Organizations supporting this call: 

Jessica Battle, Lead, No Deep Seabed Mining Initiative, WWF International: “The Prime Minister’s suggestion that Norway open areas of the Arctic for seabed mining – while a wave of ocean states call for a pause or moratorium – is a complete contradiction of its stated aims to be a global ocean leader. Over 700 scientists have said no to the industry because there isn’t enough rigorous scientific information available concerning deep sea species and ecosystems. The statement is therefore completely unfounded, signaling a ‘false positive’ to the global mining industry and governments on impacts. Norway claims to be a lighthouse for sustainable ocean development but is steering the ship in the wrong direction.” 

Louisa Casson, Stop Deep Sea Mining Global Project Lead, Greenpeace International: “The statement from the Norwegian prime minister Jonas Gahr Støre claims that deep sea mining can be done without harming the biodiversity is a false claim that puts pristine ecosystems at risk. The science is clear, deep sea mining is simply impossible without biodiversity loss. We expect that the Norwegian Prime Minister listens to the science, respects the precautionary principle and says no to deep sea mining.”

Sophie Benbow, Marine Director, Fauna & Flora: “The scientific research analysed in Fauna & Flora’s recent update report unequivocally shows that the predicted consequences and huge uncertainties associated with deep-seabed mining must not be ignored. Bold decisions are required to put ocean health and the benefits of the deep sea for all humankind front and centre. We urge Norway to reconsider, as once initiated, deep-seabed mining and its effects may be impossible to stop.”

Daniel Cáceres, Sustainable Ocean Alliance: “As a representative of SOA, the world's largest youth Ocean Leadership organization, we are very worried about the Norwegian administration's statement. The recent statement made is not only false, but it is contrary to all that science has told us in the past couple of years. Having statements from administrations that ignore science risks not only Our Ocean but Our future.”

Sofia Tsenikli, Deep Sea Mining Moratorium Campaign Lead, Deep Sea Conservation Coalition: “By allowing the strip mining of the last remaining pristine areas of our planet, our generation would be scraping the bottom of the barrel, repeating the same mistakes that brought us to the biodiversity and climate crisis. We want to see Norway join the group of States acting for the protection of the deep-sea and call for a halt on deep-sea mining.”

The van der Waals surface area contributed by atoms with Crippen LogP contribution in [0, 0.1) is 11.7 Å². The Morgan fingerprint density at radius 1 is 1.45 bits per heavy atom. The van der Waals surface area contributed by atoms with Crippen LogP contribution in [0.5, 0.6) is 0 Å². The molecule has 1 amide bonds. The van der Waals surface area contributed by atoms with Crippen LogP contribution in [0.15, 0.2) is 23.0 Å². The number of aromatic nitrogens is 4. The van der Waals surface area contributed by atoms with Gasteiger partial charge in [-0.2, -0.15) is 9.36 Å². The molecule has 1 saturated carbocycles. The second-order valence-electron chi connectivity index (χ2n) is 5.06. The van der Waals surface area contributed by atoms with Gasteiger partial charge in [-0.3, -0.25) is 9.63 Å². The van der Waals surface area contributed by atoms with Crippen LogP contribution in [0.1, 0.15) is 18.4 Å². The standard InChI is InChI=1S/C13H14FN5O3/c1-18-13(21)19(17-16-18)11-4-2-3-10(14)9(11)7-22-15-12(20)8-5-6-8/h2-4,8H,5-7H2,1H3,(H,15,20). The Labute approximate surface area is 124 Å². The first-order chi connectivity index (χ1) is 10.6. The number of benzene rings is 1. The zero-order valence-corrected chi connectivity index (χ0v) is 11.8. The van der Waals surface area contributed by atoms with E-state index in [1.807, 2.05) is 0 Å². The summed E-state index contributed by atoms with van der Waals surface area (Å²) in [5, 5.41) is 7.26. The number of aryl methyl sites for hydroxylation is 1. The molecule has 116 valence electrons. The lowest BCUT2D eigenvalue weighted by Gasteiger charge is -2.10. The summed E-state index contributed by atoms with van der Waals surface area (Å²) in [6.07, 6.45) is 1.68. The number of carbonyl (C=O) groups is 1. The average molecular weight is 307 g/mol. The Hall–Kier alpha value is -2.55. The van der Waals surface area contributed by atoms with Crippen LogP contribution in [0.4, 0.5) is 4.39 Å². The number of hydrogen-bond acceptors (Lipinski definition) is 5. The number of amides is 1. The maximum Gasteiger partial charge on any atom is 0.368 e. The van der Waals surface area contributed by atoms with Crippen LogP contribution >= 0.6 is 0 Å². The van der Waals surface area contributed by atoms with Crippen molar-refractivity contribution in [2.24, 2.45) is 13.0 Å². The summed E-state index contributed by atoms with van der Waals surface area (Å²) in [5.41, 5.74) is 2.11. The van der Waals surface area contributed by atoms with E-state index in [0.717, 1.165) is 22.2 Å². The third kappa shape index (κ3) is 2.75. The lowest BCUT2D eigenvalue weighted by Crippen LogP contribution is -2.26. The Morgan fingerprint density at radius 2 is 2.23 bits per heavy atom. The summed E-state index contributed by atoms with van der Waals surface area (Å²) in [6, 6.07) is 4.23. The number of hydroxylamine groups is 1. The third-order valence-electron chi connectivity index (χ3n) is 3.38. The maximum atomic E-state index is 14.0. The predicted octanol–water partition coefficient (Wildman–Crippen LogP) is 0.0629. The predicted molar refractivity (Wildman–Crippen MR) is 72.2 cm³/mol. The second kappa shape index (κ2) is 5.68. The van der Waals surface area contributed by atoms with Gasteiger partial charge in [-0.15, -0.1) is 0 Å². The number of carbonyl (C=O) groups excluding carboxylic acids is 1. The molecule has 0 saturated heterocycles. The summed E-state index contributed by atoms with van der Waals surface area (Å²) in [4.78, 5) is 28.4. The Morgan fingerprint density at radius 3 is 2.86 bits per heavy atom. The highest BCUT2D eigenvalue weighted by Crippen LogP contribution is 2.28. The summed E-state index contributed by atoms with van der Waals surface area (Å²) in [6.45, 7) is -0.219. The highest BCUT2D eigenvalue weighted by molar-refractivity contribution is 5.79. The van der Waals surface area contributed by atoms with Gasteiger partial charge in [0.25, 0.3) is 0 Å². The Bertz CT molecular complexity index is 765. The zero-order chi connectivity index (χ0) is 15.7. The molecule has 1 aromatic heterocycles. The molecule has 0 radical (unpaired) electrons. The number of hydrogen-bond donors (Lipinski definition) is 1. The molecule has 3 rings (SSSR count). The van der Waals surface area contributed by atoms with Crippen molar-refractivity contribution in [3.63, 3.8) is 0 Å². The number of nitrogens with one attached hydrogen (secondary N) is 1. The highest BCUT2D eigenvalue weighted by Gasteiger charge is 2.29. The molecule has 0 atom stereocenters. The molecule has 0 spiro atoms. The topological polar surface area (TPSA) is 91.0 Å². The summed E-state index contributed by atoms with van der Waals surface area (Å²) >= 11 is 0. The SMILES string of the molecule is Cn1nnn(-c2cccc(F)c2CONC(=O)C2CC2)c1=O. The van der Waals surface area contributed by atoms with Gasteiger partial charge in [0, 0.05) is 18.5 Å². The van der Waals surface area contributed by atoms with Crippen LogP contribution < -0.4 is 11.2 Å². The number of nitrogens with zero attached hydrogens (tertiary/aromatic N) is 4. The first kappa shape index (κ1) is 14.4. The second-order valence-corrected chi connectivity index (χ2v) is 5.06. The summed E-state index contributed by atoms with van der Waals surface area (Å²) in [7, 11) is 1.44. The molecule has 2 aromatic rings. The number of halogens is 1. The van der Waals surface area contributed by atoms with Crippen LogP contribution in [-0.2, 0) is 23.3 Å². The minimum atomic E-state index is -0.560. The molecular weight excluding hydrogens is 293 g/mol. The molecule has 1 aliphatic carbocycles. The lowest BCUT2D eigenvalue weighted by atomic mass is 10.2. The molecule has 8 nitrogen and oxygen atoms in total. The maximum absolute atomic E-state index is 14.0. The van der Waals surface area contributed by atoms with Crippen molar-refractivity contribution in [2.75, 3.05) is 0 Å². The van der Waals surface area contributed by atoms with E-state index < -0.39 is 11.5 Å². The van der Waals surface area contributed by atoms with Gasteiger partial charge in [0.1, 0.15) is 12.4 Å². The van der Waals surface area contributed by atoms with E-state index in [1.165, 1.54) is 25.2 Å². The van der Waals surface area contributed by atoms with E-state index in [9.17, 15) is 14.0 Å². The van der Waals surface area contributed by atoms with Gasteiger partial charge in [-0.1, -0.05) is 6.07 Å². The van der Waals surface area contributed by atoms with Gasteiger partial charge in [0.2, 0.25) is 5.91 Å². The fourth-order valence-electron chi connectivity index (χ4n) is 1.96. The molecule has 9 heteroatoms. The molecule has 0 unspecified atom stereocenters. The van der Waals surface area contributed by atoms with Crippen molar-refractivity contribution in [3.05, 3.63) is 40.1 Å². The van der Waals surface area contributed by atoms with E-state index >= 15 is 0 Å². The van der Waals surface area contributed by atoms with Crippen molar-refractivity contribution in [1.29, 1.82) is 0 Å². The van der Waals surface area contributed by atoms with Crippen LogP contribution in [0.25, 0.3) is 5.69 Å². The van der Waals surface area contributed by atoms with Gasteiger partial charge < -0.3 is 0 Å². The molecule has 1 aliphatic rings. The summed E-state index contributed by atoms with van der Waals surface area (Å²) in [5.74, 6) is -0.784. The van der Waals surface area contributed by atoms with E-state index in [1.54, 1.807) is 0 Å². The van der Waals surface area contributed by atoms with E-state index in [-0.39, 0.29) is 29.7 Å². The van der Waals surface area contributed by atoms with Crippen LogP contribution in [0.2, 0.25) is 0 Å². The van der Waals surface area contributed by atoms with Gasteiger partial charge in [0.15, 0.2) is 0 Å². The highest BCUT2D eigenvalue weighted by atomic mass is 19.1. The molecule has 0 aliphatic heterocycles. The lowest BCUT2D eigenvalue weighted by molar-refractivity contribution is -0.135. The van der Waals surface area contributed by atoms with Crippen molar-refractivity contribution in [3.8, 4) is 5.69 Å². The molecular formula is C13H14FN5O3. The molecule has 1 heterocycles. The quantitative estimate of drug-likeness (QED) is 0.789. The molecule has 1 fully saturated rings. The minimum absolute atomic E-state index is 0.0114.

Steve Trent, CEO and Founder, Environmental Justice Foundation: “By suggesting that deep sea mining (DSM) can be conducted safely the Prime Minister of Norway is sending a deeply disturbing message to the world, that contradicts the science and fast increasing number of nations that are calling for a pause, moratorium or ban on DSM. The science is entirely clear: DSM cannot be conducted without the loss of unique deep-sea biodiversity and irreparable damage to fragile ecosystems, likely to critically impact carbon cycles and climate regulation. Norway can and should lead on the conservation and restoration of our ocean - we call now for the Prime Minister to lead and call for a moratorium or pause in deep-sea mining.”

Mekhala Dave, Ocean Law & Policy Analyst, TBA21:The Norwegian administration’s words go against the very grain of our Ocean’s survival in our collective fight against climate change. We look to our State representatives to rely on their correct assessment and translation of scientific evidence and data to facilitate political decisions. Yet, the messaging from the Norwegian administration could not have been more irresponsible in a post-truth era. We need clear and transparent directives as to where we need to stand: Do we stand with the Ocean and those from vulnerable and marginalized populations that will be affected? We ask the Norwegian to re-consider their messages and support the global call for action in favor of our Ocean.”